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Your Box Office Explained: Inception Blows Many Minds, As Predicted. The Sorcerer’s Apprentice Doesn’t, As Predicted.

THE WEEKEND'S WINNERS: Christopher Nolan's widely praised Inception lived up to weeks of advanced buzz by opening to an estimated $60.4 million, a figure in line with the most optimistic pre-release projections. On the heels of last week's surprisingly strong showing by Despicable Me (which continues to pull in throngs of minions, already making its way to $118.4 million), this could be a sign that audiences really are okay with movies that aren't sequels, remakes, or extensions of a preexisting toy brand. Meanwhile, even more critically beloved The Kids Are All Right continues to live up to its title: In its second week in release, the Sundance smash made just over $1 million on just 38 screens (total tally: $1.8 million).

THE WEEKEND'S LOSERS:
The Sorcerer's Apprentice and its producer, Jerry Bruckheimer.

HOW IT ALL WENT DOWN: Warner Bros. has been hyping Inception since last summer, playing up Nolan's connection to the film in a bid to build fanboy buzz (the first trailer was attached to prints of geek god Quentin Tarantino's Inglourious Basterds). The studio wisely lifted the embargo on reviews two weeks before the movie's opening (after one critic jumped the gun), allowing the mostly positive reviews — and handful of dissenting ones — to become fodder for the entertainment blogosphere. Also, the film played on a record number of Imax screens, whose higher ticket prices offset the fact that this was the increasingly rare blockbuster not shown in 3-D.

But don't discount the cool factor when breaking down the success of Inception. The summer of 2010 has boasted several big-screen hits (Toy Story 3, Eclipse, Iron Man 2, and, soon, Harry Potter 7), but the young adults who drive the box office this time of year haven't really had a movie to embrace as their own, the way they did with The Hangover last year and Nolan's The Dark Knight in 2008. That may have changed with Inception: Early estimates are that 75 percent of Inception's audience was under 35, with the youngest moviegoers liking the movie most. While Inception scored a solid B+ grade overall, according to CinemaScore, those under 25 gave it an A. (Older ticket buyers, however, were less impressed, awarding the movie a B-. In their day, dreams were about showing up for college tests unprepared and in their underwear; nobody tried to steal those nightmares, and people were just fine with it, damn it!)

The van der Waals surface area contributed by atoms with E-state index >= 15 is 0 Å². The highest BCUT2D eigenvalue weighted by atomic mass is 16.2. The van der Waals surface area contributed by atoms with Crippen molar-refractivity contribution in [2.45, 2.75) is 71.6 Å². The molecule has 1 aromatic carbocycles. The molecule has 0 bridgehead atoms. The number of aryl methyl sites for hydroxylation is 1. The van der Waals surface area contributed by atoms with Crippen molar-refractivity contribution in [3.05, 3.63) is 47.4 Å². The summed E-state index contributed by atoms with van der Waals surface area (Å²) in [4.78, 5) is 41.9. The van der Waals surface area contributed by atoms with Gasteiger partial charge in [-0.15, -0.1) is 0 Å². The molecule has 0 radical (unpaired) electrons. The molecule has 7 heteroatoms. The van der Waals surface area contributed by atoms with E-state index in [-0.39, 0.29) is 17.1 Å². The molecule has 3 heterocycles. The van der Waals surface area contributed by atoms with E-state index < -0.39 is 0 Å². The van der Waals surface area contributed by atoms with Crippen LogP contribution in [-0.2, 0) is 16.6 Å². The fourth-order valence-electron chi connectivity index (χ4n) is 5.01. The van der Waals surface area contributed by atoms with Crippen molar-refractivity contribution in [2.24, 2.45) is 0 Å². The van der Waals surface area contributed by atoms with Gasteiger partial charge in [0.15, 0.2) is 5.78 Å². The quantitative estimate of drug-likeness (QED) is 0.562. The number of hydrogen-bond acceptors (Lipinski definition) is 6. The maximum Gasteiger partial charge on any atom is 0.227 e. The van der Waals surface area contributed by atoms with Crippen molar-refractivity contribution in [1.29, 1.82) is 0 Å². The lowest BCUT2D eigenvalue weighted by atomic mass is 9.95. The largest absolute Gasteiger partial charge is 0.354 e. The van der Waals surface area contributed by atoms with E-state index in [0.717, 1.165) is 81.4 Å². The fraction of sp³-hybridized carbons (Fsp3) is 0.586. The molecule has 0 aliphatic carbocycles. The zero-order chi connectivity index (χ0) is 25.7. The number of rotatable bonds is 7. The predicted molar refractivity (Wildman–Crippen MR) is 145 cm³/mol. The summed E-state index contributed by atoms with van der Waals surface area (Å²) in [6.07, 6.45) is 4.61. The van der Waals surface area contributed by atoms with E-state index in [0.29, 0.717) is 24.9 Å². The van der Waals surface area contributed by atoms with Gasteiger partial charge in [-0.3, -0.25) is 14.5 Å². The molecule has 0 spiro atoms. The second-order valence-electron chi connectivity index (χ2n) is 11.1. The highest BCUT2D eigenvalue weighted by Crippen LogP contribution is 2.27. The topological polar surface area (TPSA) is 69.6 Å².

And while far too much has probably been made of social media's role in box-office performance — the so-called "Twitter effect" — it certainly didn't hurt Inception that mostly positive reviews for the movie were followed by plenty of heavy breathing about the movie on the Internet. Some variation on "Just Saw Inception" was a trending topic on Twitter from Friday night through Sunday, with a healthy number of tweeters devoting at least 8 of their 140 characters to the words "mind" and "fuck." (Even a Jonas brother liked it!) The strong word-of-mouth should help the film hold up in the weeks ahead, as Warner Bros. attempts to recoup the whopping $160 million it spent to make the film; a wild-card factor could be repeat business. In addition to seeing the movie again because they enjoyed it, might some moviegoers return simply so they can understand just what the hell happened during Inception?

As for Apprentice, perhaps Disney would've been better off just asking Donald Trump to star in this ill-conceived project. Pre-release tracking hinting at looming disaster was spot-on: The movie earned a jaw-droppingly weak $17.4 million over the weekend (for a total of $24.5 since opening Wednesday). The left-field success of Despicable Me (which, in its second weekend, nearly doubled Apprentice's bow) no doubt siphoned off family filmgoers. But Disney also never made a compelling case for why anyone would want to see Jay Baruchel and Nicolas Cage hamming it up; a last-minute switch from one lame tagline ("It's the Coolest Job Ever") to an even lamer one ("There's No Such Thing As No Such Thing") hinted at the studio's desperation. With Prince of Persia flopping earlier in the summer, the "What's up with Jerry Bruckheimer?" stories are already popping up. Which means you can look forward to many CSI story lines this week in which people who say "What's up with Jerry Bruckheimer" are found dead in gruesome ways.

Photo: Warner Bros.